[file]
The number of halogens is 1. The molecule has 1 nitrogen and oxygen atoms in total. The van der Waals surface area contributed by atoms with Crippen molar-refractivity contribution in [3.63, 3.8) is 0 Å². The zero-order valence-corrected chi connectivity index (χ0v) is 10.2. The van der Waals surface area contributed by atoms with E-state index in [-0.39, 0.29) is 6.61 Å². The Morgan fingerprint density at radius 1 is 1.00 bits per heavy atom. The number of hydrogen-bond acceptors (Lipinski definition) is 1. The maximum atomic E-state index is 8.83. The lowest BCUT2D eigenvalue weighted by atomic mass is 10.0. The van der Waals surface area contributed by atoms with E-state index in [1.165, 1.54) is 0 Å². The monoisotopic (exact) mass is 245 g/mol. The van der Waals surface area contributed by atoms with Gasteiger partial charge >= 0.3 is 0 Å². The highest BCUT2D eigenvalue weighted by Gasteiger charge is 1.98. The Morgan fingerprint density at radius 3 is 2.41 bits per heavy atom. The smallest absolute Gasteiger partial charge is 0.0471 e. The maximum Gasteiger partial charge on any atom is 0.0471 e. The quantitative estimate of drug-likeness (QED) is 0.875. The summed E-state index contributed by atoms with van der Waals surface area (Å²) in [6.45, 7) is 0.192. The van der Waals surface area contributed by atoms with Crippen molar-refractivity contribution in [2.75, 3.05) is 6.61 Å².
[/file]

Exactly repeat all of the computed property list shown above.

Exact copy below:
The number of halogens is 1. The molecule has 1 nitrogen and oxygen atoms in total. The van der Waals surface area contributed by atoms with Crippen molar-refractivity contribution in [3.63, 3.8) is 0 Å². The zero-order valence-corrected chi connectivity index (χ0v) is 10.2. The van der Waals surface area contributed by atoms with E-state index in [-0.39, 0.29) is 6.61 Å². The Morgan fingerprint density at radius 1 is 1.00 bits per heavy atom. The number of hydrogen-bond acceptors (Lipinski definition) is 1. The maximum atomic E-state index is 8.83. The lowest BCUT2D eigenvalue weighted by atomic mass is 10.0. The van der Waals surface area contributed by atoms with E-state index in [1.165, 1.54) is 0 Å². The monoisotopic (exact) mass is 245 g/mol. The van der Waals surface area contributed by atoms with Gasteiger partial charge >= 0.3 is 0 Å². The highest BCUT2D eigenvalue weighted by Gasteiger charge is 1.98. The Morgan fingerprint density at radius 3 is 2.41 bits per heavy atom. The smallest absolute Gasteiger partial charge is 0.0471 e. The maximum Gasteiger partial charge on any atom is 0.0471 e. The quantitative estimate of drug-likeness (QED) is 0.875. The summed E-state index contributed by atoms with van der Waals surface area (Å²) in [6.45, 7) is 0.192. The van der Waals surface area contributed by atoms with Crippen molar-refractivity contribution in [2.75, 3.05) is 6.61 Å².